Four years after the closing of the Barnes & Noble Bookstore in Reston, the book-selling powerhouse has opened a new Northern Virginia location—with a twist.
Barnes & Noble Kitchen, the fifth bookstore to include an in-house restaurant, opened in Ashburn’s One Loudoun on Wednesday, Nov. 22. Barnes & Noble Ashburn joins the other bookstore-restaurant hybrids in Folsom, California; Medina, Minnesota; Eastchester, New York; and Plano, Texas.
“Our concept is ‘fast-casual,’” says kitchen manager Dominik Daul. “Fast because people nowadays move and don’t have a lot of time. They would like to take their time when they choose to, so we have the option of ‘come here, get good food, get good drinks and leave,’ or ‘come here and spend all the time you want.’”
The 17,000-square-foot bookstore will feel familiar to guests who know some of Barnes & Noble’s most popular features: large piazzas stacked high with best-sellers, a large Fiction section, an extensive children’s section, comfortable seating, an Ask Desk for guests who need assistance and a display of the company’s NOOK e-readers.
Yet the new location is also different, in a very exciting way.
Two sides boast floor-to-ceiling glass windows that let in natural light and the bookcases are a white oak wood, making the store appear larger than it already is.
“Our books are very front-facing, so they’re talking to our guests,” says store manager Christopher Louderbach, who’s been with Barnes & Noble since 2004. “There’s not a lot of spines [on display], you’re seeing the covers. … they’re doing a little bit of selling without us.”
No Barnes & Noble would be complete without its books, and the One Loudoun location doesn’t disappoint. As Louderbach says, guests don’t need to spend a lot of time deciding on which section to hit first, because the large floorplan and high ceilings accentuate the tall genre headers on the wall, among them: Fiction; Teens; Nature and Wildlife; and History.
And then there’s the kitchen.
With a wrap-around bar that has local beers and wines on tap (also available by the glass and bottle), an all-day menu with freshly made snacks and seating for 72 people, the Barnes & Noble Kitchen is poised to be a serious contender in the already eatery-packed shopping center.
Daul—a Germany native with a history in hotel and restaurant hospitality and management—is overseeing the kitchen’s day-to-day operations while Executive Chef Ben Ford—the California restaurateur known for his appearances on Hell’s Kitchen and Food Network Star—is spearheading the menu in the all-electric kitchen.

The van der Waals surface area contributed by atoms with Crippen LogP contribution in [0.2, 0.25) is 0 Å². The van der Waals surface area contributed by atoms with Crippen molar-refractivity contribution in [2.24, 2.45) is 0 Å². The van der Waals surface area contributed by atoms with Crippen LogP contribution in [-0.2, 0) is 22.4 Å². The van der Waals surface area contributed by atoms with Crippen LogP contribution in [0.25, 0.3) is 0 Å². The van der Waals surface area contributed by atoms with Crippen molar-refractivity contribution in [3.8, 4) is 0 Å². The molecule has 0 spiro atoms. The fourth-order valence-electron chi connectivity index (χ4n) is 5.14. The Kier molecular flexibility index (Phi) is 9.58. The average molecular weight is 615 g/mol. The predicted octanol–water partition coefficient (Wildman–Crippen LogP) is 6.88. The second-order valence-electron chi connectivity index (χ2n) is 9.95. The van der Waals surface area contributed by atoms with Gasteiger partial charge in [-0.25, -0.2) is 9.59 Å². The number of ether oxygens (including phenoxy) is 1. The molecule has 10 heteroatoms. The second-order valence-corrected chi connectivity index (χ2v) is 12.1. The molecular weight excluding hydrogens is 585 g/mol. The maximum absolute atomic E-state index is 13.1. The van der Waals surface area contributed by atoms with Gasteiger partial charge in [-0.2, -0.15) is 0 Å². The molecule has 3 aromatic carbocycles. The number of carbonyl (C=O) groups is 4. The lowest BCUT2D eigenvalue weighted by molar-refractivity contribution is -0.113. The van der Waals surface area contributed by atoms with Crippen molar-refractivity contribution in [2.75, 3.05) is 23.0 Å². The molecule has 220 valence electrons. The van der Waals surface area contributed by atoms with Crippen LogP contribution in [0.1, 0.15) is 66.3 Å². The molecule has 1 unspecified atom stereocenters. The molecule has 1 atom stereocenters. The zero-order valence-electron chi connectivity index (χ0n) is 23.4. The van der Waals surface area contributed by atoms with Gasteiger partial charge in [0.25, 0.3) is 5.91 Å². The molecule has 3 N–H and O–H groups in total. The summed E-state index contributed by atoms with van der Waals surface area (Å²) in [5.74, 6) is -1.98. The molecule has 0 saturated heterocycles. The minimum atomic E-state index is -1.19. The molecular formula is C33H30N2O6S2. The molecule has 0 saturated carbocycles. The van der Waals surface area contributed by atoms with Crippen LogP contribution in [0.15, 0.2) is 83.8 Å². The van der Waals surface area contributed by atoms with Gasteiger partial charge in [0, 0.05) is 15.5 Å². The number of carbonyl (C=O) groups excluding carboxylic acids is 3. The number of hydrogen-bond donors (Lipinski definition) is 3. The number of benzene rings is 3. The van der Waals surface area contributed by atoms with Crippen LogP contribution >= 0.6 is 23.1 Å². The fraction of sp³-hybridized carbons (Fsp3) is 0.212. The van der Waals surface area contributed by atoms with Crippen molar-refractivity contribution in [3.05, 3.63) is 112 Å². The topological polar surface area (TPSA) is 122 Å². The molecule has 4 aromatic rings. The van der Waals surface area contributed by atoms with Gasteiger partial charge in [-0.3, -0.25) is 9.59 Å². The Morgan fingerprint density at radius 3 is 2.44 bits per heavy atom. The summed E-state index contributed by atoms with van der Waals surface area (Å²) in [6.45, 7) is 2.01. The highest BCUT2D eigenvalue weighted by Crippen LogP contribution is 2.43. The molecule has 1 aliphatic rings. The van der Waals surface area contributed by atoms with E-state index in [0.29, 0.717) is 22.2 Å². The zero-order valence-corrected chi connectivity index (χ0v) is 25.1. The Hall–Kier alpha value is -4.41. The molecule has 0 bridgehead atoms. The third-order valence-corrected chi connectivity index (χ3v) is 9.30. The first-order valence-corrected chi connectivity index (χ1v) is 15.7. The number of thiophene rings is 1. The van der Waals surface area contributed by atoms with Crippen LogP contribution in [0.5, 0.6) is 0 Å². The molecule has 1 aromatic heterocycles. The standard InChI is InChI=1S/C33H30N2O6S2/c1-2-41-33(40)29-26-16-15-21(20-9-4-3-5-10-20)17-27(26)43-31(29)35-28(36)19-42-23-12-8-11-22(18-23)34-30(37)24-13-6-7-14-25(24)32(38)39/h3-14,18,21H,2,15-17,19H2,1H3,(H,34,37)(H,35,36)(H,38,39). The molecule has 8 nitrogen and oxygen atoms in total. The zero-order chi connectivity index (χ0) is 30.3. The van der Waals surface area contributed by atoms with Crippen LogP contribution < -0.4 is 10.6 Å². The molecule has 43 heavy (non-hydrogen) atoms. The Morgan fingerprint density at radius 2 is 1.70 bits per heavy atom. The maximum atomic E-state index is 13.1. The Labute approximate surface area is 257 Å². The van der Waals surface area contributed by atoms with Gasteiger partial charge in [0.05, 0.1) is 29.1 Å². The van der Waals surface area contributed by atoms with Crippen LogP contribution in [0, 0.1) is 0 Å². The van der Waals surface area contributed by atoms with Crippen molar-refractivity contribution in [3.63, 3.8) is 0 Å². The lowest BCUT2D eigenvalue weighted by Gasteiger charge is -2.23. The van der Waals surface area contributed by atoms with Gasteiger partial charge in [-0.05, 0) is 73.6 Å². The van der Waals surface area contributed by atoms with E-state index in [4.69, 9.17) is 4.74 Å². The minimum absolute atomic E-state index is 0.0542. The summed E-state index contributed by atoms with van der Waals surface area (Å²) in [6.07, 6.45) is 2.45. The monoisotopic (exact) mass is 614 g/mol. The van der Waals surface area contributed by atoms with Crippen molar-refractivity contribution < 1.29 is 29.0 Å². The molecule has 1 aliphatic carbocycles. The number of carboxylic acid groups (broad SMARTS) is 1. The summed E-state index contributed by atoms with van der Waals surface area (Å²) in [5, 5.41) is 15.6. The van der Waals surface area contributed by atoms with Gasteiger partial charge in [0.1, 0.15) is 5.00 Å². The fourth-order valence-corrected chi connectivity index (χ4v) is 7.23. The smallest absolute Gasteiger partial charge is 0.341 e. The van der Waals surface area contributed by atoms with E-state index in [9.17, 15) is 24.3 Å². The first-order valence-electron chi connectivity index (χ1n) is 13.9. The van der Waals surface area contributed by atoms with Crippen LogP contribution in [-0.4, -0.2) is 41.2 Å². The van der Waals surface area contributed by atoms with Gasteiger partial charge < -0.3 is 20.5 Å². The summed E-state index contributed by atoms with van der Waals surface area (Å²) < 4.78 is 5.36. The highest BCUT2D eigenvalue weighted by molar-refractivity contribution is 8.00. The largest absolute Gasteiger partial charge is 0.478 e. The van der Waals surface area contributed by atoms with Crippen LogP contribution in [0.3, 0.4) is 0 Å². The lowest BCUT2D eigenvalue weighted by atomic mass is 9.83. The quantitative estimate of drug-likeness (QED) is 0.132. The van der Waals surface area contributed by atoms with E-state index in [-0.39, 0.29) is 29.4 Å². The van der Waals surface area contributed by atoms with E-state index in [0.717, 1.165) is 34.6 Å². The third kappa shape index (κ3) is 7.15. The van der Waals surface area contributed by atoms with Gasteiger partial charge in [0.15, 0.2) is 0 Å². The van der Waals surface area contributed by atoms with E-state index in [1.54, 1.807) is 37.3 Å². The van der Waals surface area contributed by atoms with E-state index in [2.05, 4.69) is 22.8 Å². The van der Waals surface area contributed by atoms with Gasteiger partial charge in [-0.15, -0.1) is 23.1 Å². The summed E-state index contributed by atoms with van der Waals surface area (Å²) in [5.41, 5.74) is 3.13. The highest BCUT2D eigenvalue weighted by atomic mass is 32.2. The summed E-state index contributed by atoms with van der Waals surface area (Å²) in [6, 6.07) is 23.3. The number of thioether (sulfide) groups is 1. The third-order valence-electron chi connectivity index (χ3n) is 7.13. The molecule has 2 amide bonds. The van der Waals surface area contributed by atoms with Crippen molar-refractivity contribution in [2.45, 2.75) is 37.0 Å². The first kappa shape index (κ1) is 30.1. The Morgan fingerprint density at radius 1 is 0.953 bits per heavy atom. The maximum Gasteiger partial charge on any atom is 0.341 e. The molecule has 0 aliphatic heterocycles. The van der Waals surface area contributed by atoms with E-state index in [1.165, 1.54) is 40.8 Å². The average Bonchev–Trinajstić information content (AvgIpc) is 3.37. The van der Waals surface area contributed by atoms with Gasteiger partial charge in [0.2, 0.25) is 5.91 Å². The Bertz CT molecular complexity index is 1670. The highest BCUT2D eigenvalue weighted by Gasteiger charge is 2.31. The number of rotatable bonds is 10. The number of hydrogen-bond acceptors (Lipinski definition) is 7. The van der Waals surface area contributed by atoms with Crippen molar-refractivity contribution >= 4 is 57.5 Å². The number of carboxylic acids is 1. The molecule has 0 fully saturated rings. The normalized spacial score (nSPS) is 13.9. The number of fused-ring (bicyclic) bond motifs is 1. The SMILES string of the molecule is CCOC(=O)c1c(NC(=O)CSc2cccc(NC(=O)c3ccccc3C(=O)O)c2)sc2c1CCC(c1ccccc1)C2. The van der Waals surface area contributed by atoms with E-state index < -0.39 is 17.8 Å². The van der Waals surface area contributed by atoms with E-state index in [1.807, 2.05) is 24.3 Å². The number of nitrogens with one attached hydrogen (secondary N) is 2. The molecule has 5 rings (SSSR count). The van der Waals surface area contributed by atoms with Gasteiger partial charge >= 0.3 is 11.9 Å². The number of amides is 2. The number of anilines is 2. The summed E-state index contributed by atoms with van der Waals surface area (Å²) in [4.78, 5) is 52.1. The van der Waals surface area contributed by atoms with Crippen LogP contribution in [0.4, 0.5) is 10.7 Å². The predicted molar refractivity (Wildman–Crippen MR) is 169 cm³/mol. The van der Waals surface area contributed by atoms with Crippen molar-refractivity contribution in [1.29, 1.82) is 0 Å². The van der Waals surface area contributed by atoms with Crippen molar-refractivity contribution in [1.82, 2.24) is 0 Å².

Prior to 4 p.m., grab-and-go options made in-house, charcuterie platters (all with locally made meats and cheeses), and fresh bread and pastries (from Sterling’s Baguette Republic) will be available. Starting at 4, a menu with entrees such as herb-rubbed chicken and a 9 oz., asadero cheese-stuffed meatloaf will be available. The Kitchen also includes a Starbucks, which is where the concept for a restaurant started.
“The combination of books and hospitality has been in place for 25 years with our cafes,” says Carl Hauch, vice president of stores for Barnes & Noble. “When we updated the look of our stores, we thought we’d try out different looks to update our cafes.”
There’s a long communal table where Daul hopes people will sit down and converse with strangers, plus power outlets are always at least five feet away from one another other and next to every table.
“There’s no one area where you won’t be able to plug in your laptop and get to work,” says Louderbach.
With the four other Barnes & Noble Kitchens being full-service restaurants with a formal wait staff, careful consideration went into choosing Ashburn as the first fast-casual prototype.
“Loudoun isn’t tiny, but you have Leesburg that’s close to us and then you’re not far from D.C.,” says Louderbach. “We wanted to be able to appeal to everyone, but not be in the city. We already have those stores. Ashburn is [a place] we were really looking for: someplace with a little more green around it and just a bit more of a smaller community.”
One Loudoun is a growing shopping center in Ashburn, especially with its proximity to the Dulles Town Center and airport. Those leading the new store are excited for the opportunity their proximity to other businesses will present.
“This area has a bit more of a nighttime business, it’s got a great weekend [atmosphere] to it,” says Ford. “As businesses come in and occupy, the daytime parts will work differently and evolve, and we’ll move along with that as the needs change with the neighborhood.”
From referring to those who come into the store solely as “guests;” to providing younger visitors with an interactive Lego table and costumed story times; putting local authors on a larger piazza display and holding expo-style events with local and best-selling writers (formal announcements will be made in January); and a contemporary, non-intrusive style of food service, Barnes & Noble is poised to become Louderbach’s vision of Ashburn’s community bookstore.
Daul emphasizes that they want guests to think of Barnes and Noble Kitchen as an extension of their living room.
“For us, it’s about the Ashburn community and inviting them to visit us and come try us out,” Hauch says. “We’d love to have them in.”